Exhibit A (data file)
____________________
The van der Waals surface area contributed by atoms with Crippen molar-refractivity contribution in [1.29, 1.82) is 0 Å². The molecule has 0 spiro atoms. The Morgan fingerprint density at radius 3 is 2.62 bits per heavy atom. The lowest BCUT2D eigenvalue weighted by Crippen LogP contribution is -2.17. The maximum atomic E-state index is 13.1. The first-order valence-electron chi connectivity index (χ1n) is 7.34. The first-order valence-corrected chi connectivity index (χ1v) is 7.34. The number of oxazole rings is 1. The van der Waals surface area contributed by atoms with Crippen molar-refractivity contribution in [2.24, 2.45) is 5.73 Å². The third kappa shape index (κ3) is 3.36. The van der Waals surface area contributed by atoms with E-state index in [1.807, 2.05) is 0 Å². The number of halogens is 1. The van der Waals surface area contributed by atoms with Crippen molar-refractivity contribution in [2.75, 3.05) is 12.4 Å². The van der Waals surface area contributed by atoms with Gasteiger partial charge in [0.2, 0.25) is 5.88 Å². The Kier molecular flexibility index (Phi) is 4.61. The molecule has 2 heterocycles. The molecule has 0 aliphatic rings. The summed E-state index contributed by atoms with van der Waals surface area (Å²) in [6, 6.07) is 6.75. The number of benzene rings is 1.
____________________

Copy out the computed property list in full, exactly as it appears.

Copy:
The van der Waals surface area contributed by atoms with Crippen molar-refractivity contribution in [1.29, 1.82) is 0 Å². The molecule has 0 spiro atoms. The Morgan fingerprint density at radius 3 is 2.62 bits per heavy atom. The lowest BCUT2D eigenvalue weighted by Crippen LogP contribution is -2.17. The maximum atomic E-state index is 13.1. The first-order valence-electron chi connectivity index (χ1n) is 7.34. The first-order valence-corrected chi connectivity index (χ1v) is 7.34. The number of oxazole rings is 1. The van der Waals surface area contributed by atoms with Crippen molar-refractivity contribution in [2.24, 2.45) is 5.73 Å². The third kappa shape index (κ3) is 3.36. The van der Waals surface area contributed by atoms with E-state index in [1.807, 2.05) is 0 Å². The number of halogens is 1. The van der Waals surface area contributed by atoms with Crippen molar-refractivity contribution in [2.75, 3.05) is 12.4 Å². The van der Waals surface area contributed by atoms with Gasteiger partial charge in [0.2, 0.25) is 5.88 Å². The Kier molecular flexibility index (Phi) is 4.61. The molecule has 2 heterocycles. The molecule has 0 aliphatic rings. The summed E-state index contributed by atoms with van der Waals surface area (Å²) in [6, 6.07) is 6.75. The number of benzene rings is 1.